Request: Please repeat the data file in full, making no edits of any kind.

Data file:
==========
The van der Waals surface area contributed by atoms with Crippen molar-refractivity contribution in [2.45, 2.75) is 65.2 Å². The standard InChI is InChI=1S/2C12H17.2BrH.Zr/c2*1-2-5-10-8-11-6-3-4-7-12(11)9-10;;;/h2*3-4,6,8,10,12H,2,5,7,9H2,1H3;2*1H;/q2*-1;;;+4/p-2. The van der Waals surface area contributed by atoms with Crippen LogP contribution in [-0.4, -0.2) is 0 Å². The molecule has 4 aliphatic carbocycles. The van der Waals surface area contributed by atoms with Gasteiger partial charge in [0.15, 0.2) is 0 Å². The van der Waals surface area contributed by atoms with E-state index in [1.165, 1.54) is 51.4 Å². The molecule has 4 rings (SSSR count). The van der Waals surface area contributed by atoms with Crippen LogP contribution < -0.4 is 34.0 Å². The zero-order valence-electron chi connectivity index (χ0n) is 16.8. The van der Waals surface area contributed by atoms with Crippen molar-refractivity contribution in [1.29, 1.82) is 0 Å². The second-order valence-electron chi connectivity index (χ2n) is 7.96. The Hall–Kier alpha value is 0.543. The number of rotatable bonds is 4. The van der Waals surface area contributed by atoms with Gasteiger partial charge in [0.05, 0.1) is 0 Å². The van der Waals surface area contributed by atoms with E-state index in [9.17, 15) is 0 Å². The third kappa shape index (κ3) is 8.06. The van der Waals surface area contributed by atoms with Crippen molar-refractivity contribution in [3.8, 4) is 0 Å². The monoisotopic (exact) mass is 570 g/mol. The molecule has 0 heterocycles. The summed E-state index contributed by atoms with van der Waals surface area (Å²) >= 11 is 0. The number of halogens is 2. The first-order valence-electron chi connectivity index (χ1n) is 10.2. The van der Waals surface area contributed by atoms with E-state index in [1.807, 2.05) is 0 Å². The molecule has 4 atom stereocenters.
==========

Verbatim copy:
The van der Waals surface area contributed by atoms with Crippen molar-refractivity contribution in [2.45, 2.75) is 65.2 Å². The standard InChI is InChI=1S/2C12H17.2BrH.Zr/c2*1-2-5-10-8-11-6-3-4-7-12(11)9-10;;;/h2*3-4,6,8,10,12H,2,5,7,9H2,1H3;2*1H;/q2*-1;;;+4/p-2. The van der Waals surface area contributed by atoms with Crippen LogP contribution in [-0.4, -0.2) is 0 Å². The molecule has 4 aliphatic carbocycles. The van der Waals surface area contributed by atoms with Gasteiger partial charge in [0.15, 0.2) is 0 Å². The van der Waals surface area contributed by atoms with E-state index in [1.165, 1.54) is 51.4 Å². The molecule has 4 rings (SSSR count). The van der Waals surface area contributed by atoms with Crippen LogP contribution < -0.4 is 34.0 Å². The zero-order valence-electron chi connectivity index (χ0n) is 16.8. The van der Waals surface area contributed by atoms with Crippen molar-refractivity contribution in [1.29, 1.82) is 0 Å². The second-order valence-electron chi connectivity index (χ2n) is 7.96. The Hall–Kier alpha value is 0.543. The number of rotatable bonds is 4. The van der Waals surface area contributed by atoms with Gasteiger partial charge in [0.05, 0.1) is 0 Å². The van der Waals surface area contributed by atoms with E-state index in [9.17, 15) is 0 Å². The third kappa shape index (κ3) is 8.06. The van der Waals surface area contributed by atoms with Crippen molar-refractivity contribution in [3.8, 4) is 0 Å². The monoisotopic (exact) mass is 570 g/mol. The molecule has 0 heterocycles. The summed E-state index contributed by atoms with van der Waals surface area (Å²) >= 11 is 0. The number of halogens is 2. The first-order valence-electron chi connectivity index (χ1n) is 10.2. The van der Waals surface area contributed by atoms with E-state index in [1.807, 2.05) is 0 Å². The molecule has 4 atom stereocenters.